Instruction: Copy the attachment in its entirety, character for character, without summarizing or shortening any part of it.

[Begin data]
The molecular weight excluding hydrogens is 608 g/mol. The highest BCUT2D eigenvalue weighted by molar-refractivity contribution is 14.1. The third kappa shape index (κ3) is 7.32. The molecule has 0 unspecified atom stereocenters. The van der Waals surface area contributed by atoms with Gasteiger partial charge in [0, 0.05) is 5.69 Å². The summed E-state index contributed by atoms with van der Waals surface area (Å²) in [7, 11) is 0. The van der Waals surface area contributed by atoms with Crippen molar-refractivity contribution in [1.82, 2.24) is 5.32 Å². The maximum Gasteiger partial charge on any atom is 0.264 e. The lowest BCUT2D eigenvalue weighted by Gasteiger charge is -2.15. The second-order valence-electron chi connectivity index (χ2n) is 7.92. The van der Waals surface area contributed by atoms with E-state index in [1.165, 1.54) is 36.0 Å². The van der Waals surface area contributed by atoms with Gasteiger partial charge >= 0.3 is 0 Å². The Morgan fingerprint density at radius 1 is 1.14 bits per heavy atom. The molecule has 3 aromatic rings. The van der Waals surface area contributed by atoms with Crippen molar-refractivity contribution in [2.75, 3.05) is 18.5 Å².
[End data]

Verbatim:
The molecular weight excluding hydrogens is 608 g/mol. The highest BCUT2D eigenvalue weighted by molar-refractivity contribution is 14.1. The third kappa shape index (κ3) is 7.32. The molecule has 0 unspecified atom stereocenters. The van der Waals surface area contributed by atoms with Gasteiger partial charge in [0, 0.05) is 5.69 Å². The summed E-state index contributed by atoms with van der Waals surface area (Å²) in [7, 11) is 0. The van der Waals surface area contributed by atoms with Crippen molar-refractivity contribution in [1.82, 2.24) is 5.32 Å². The maximum Gasteiger partial charge on any atom is 0.264 e. The lowest BCUT2D eigenvalue weighted by Gasteiger charge is -2.15. The second-order valence-electron chi connectivity index (χ2n) is 7.92. The van der Waals surface area contributed by atoms with E-state index in [1.165, 1.54) is 36.0 Å². The van der Waals surface area contributed by atoms with Gasteiger partial charge >= 0.3 is 0 Å². The Morgan fingerprint density at radius 1 is 1.14 bits per heavy atom. The molecule has 3 aromatic rings. The van der Waals surface area contributed by atoms with Crippen molar-refractivity contribution in [2.75, 3.05) is 18.5 Å².